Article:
Heading over to the "grown-up" aisle, I am beyond excited for the new Emily St. John Mandel, whose Station Eleven remains on many of my top-ten lists: The Glass Hotel, coming in March. And, for those familiar with my epic carpool-Audible addiction, my next two "listens" in the queue are The Library Book by The Orchid Thief author Susan Orlean (this one actually pubbed i…

Be the Dragon

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When it comes to creative writing, metaphors can make magic. Even though I know and use metaphors with regularity, sometimes it helps me ground myself with a nice refresher definition and some sweet examples, like the ones at Grammarly. In fact, one of my favorite go-to's for fortifying my poetry muscle is Paul Fussell's dry, green tome Poetic Meter & Poetic Form. Shaped poetry is something I'll never likely write, but reading Fussell's chapter about it often points me to a new idea for free verse. Sometimes, you just gotta write a few haikus and maybe an unpublishable sonnet and... you get it.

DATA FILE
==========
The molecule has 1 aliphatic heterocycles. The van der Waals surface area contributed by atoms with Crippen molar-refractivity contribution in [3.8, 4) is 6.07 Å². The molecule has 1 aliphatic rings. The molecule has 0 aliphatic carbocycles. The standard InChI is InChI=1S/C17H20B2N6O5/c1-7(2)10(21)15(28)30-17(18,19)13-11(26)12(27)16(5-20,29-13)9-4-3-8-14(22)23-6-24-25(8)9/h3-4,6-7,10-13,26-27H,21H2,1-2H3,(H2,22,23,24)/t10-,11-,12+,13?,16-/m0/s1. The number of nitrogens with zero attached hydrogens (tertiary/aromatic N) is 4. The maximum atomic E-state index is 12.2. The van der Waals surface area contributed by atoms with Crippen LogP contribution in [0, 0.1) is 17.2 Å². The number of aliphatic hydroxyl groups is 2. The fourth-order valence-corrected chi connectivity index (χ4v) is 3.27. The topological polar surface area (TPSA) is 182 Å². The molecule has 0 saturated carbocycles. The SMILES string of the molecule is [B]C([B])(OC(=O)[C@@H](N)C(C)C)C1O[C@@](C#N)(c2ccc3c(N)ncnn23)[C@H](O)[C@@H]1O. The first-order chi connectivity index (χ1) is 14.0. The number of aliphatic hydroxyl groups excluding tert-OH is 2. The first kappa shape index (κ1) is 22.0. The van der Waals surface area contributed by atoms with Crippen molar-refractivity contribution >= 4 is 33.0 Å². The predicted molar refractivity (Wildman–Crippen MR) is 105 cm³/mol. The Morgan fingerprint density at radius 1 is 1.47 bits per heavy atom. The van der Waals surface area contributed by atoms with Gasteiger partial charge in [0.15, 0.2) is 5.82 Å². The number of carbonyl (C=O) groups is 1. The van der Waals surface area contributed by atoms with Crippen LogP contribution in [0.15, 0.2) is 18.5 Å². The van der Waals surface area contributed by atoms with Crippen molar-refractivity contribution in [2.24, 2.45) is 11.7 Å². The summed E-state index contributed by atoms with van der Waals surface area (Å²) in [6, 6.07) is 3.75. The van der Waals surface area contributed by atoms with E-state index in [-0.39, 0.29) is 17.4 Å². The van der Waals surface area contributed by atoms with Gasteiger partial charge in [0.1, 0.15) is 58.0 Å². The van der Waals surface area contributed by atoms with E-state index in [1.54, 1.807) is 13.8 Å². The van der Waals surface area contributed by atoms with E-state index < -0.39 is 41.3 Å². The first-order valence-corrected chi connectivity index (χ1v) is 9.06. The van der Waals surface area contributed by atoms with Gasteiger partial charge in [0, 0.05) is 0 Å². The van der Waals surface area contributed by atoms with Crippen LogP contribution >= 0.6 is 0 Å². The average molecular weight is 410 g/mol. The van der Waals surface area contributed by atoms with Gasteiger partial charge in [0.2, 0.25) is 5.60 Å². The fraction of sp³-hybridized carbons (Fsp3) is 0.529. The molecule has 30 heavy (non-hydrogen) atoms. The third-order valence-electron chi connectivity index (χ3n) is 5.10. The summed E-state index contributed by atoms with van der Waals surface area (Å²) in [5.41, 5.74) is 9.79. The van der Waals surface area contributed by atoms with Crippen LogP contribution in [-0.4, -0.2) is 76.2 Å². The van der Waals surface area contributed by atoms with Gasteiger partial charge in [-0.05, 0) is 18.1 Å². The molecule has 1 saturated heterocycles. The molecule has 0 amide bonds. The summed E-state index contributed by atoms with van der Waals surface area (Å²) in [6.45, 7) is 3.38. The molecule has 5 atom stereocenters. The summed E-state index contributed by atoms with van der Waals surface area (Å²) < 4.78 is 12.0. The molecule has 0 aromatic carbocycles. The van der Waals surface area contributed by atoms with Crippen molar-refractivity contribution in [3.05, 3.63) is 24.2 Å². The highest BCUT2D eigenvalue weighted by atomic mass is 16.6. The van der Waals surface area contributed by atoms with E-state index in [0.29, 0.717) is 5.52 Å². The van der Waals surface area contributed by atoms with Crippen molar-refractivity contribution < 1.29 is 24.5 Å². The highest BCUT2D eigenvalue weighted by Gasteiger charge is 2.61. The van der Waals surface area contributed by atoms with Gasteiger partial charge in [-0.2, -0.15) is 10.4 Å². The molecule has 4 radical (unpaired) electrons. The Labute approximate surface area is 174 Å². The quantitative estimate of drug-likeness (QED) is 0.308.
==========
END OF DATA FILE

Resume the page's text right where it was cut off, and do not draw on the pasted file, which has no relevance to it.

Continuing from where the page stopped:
Today, I leave you with this quippy call-and-response by Dragonquest author Anne McCaffrey and, this advice to your writer self:  BE THE DRAGON.

T.G.I... FICTION!

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This isn't my best foray into Canva quote designs but I love the sentiment and I hope you do, too. You made it to Friday. Maybe it wasn't pretty. Maybe you didn't log 1,000 words a day. But did you do the laundry, feed the family, help out a friend, get the day job done? Did you read a great book or article? Were you able to squeeze out a few paragraphs of your own here or there? Are you, regardless of character count, still dreaming?

Then count yourself a winner.  Boat or no boat, TODAY. YOU. ROCK!

The First Monday in January

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The great, compelling and prolific speculative fiction writer Lois McMaster Bujold penned these choice words. And, as we go back to work, school or whatever reality awaits us today, let's hold on to this truth and put our own fresh words on the page... even if the day job is long and the grocery line is longer. Hold tight and keep dreaming.